More than 600 dyeing and printing units in the small Indian town of Pali, in Rajasthan state, face closure over water pollution concerns.

It is estimated that 34m litres per day of industrial emissions being discharged from four water treatment plants into the nearby Bandi River.

In early March, India's National Green Tribunal ordered a suspension of work in units that did not have a 'consent to operate' document issued by the state authorities; 90% of the units did not have the approval.

According to Mangi Lal Gandhi, ex-president of the Rajasthan Textile Hand Processors Association, the reason was bureaucratic delays by the state pollution department.

Units remained closed for about three weeks before being allowed to resume operations temporarily. The tribunal will hear the units' cases again on 10 July.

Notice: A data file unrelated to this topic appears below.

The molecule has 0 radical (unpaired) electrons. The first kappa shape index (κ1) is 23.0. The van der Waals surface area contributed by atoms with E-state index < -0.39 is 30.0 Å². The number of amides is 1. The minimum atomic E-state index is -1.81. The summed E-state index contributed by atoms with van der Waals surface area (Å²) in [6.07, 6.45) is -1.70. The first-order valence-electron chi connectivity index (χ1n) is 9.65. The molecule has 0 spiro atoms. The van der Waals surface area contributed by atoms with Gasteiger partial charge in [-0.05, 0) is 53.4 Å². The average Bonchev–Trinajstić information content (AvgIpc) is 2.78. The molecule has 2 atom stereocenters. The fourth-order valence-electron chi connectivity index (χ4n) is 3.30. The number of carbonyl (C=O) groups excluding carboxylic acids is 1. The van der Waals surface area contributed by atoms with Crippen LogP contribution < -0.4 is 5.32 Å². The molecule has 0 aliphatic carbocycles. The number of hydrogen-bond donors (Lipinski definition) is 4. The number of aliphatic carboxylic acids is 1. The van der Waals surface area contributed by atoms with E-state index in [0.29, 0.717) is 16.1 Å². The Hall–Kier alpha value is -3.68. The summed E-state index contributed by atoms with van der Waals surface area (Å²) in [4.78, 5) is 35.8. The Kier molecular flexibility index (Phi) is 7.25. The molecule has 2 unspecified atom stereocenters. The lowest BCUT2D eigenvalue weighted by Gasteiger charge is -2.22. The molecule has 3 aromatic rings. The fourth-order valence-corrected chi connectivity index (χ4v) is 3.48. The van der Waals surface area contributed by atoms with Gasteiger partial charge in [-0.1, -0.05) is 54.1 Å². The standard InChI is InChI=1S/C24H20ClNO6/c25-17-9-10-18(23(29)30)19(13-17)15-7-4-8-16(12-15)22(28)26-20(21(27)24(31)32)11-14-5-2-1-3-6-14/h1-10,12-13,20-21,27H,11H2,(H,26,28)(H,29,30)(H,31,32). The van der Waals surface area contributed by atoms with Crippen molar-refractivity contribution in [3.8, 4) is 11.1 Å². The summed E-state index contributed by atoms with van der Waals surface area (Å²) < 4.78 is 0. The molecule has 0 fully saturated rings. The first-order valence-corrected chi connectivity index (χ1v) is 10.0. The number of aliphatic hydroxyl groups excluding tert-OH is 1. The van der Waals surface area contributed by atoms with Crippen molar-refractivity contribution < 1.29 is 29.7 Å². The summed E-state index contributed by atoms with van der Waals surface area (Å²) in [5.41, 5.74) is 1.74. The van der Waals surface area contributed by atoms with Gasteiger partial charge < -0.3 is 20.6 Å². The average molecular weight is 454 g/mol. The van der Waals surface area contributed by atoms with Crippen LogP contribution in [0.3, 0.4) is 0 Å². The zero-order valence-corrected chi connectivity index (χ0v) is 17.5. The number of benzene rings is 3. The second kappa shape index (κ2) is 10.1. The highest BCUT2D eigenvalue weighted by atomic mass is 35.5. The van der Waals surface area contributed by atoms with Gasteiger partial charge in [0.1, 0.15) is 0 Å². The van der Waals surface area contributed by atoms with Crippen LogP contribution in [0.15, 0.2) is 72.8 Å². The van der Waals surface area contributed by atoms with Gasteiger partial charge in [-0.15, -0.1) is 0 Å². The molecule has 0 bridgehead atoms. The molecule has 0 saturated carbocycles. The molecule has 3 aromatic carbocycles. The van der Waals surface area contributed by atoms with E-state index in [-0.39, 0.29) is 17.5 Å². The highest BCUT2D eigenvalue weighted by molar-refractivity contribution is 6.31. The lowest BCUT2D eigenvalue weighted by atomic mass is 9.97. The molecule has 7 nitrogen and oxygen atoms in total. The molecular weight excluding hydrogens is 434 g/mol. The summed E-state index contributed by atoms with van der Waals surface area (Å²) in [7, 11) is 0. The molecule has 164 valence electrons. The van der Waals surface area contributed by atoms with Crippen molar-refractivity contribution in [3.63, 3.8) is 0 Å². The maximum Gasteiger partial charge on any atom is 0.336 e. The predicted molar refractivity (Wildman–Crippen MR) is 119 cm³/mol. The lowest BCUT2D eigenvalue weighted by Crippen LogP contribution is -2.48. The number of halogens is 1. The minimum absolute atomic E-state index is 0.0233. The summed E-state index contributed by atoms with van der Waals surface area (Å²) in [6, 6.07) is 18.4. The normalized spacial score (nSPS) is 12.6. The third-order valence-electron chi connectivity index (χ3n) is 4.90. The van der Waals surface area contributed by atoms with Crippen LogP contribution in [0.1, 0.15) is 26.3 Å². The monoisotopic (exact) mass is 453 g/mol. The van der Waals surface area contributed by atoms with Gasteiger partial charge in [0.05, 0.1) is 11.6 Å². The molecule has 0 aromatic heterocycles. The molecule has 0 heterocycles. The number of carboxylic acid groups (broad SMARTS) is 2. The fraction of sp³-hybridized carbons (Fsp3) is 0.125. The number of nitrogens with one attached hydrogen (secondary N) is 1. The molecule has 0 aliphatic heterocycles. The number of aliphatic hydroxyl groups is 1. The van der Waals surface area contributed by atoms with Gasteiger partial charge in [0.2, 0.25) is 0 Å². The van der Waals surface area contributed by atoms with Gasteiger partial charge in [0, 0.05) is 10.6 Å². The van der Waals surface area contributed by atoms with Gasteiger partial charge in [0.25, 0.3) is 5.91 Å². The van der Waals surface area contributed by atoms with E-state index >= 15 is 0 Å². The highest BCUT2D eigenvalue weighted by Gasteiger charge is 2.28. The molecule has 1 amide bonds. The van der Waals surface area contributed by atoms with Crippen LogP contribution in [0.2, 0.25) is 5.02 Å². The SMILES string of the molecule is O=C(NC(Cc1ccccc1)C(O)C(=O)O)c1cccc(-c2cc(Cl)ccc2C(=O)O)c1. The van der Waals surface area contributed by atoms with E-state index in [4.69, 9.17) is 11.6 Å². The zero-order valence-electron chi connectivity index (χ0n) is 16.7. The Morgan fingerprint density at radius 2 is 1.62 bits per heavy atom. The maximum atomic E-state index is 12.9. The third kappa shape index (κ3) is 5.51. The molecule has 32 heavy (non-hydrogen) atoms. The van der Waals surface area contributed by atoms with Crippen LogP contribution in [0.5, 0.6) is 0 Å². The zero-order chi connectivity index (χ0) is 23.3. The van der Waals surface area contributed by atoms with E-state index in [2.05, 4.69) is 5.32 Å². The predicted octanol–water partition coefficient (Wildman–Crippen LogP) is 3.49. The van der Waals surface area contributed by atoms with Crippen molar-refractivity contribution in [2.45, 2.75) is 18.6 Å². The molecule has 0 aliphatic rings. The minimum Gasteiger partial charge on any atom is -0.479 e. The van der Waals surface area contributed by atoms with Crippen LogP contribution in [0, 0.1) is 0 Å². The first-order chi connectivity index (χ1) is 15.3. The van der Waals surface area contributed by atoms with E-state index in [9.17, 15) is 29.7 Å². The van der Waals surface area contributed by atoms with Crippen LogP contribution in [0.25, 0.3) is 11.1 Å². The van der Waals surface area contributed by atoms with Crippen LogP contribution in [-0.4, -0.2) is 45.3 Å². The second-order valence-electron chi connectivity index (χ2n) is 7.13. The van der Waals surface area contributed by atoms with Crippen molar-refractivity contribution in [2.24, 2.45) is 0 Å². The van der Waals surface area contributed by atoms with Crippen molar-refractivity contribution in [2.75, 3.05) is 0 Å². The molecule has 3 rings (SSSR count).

Gandhi claimed the industry was clean: "We release only the treated water in the river," he told just-style.

But there are also concerns about the abstraction of water by the local industry. According to Mahaveer Singh Sukarlai, convener of Sri Kisan Paryavaran Sangharsh Samiti, a local environmental group that approached the tribunal, the industry draws 50m litres of groundwater daily, which is lowering the water table.

He is demanding that zero discharge systems be installed. "The recycling of water would also ensure long term availability of water for the industry in this desert state," he told just-style.

However, Gandhi argues that the river's reduced river flow was largely caused by upstream dams. And fitting recycling systems would cost the units dear: US$50m according to Sukarlai.